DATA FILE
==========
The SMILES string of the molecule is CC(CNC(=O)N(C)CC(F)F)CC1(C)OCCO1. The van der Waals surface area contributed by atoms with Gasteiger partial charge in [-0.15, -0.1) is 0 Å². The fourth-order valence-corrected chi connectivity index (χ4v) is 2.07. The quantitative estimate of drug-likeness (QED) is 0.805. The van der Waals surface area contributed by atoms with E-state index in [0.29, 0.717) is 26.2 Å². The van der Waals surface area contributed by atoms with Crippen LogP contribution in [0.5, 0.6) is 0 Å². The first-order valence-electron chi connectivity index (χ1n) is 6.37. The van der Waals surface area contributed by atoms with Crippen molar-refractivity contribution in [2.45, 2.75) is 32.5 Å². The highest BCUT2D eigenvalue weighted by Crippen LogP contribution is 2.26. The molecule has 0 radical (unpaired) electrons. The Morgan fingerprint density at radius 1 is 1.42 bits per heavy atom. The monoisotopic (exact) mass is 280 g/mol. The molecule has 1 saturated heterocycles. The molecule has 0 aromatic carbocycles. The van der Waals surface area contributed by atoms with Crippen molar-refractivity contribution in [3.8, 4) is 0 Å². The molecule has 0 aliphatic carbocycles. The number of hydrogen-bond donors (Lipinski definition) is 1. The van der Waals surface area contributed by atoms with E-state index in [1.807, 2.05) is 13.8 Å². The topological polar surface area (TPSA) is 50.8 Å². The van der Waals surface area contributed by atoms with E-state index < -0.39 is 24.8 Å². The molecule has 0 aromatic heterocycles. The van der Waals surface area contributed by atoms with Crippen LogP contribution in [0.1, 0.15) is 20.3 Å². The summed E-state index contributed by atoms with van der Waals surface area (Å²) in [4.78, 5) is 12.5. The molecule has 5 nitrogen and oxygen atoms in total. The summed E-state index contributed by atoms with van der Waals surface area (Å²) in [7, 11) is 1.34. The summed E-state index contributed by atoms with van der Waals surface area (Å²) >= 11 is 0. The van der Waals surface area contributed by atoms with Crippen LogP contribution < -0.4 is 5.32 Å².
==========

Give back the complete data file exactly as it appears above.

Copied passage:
The SMILES string of the molecule is CC(CNC(=O)N(C)CC(F)F)CC1(C)OCCO1. The van der Waals surface area contributed by atoms with Gasteiger partial charge in [-0.15, -0.1) is 0 Å². The fourth-order valence-corrected chi connectivity index (χ4v) is 2.07. The quantitative estimate of drug-likeness (QED) is 0.805. The van der Waals surface area contributed by atoms with E-state index in [0.29, 0.717) is 26.2 Å². The van der Waals surface area contributed by atoms with Crippen LogP contribution in [0.5, 0.6) is 0 Å². The first-order valence-electron chi connectivity index (χ1n) is 6.37. The van der Waals surface area contributed by atoms with Crippen molar-refractivity contribution in [2.45, 2.75) is 32.5 Å². The highest BCUT2D eigenvalue weighted by Crippen LogP contribution is 2.26. The molecule has 0 radical (unpaired) electrons. The Morgan fingerprint density at radius 1 is 1.42 bits per heavy atom. The monoisotopic (exact) mass is 280 g/mol. The molecule has 1 saturated heterocycles. The molecule has 0 aromatic carbocycles. The van der Waals surface area contributed by atoms with Crippen molar-refractivity contribution in [3.8, 4) is 0 Å². The molecule has 0 aliphatic carbocycles. The number of hydrogen-bond donors (Lipinski definition) is 1. The van der Waals surface area contributed by atoms with E-state index in [1.807, 2.05) is 13.8 Å². The topological polar surface area (TPSA) is 50.8 Å². The van der Waals surface area contributed by atoms with E-state index < -0.39 is 24.8 Å². The molecule has 0 aromatic heterocycles. The van der Waals surface area contributed by atoms with Crippen LogP contribution in [0.1, 0.15) is 20.3 Å². The summed E-state index contributed by atoms with van der Waals surface area (Å²) in [4.78, 5) is 12.5. The molecule has 5 nitrogen and oxygen atoms in total. The summed E-state index contributed by atoms with van der Waals surface area (Å²) in [7, 11) is 1.34. The summed E-state index contributed by atoms with van der Waals surface area (Å²) >= 11 is 0. The van der Waals surface area contributed by atoms with Crippen LogP contribution < -0.4 is 5.32 Å².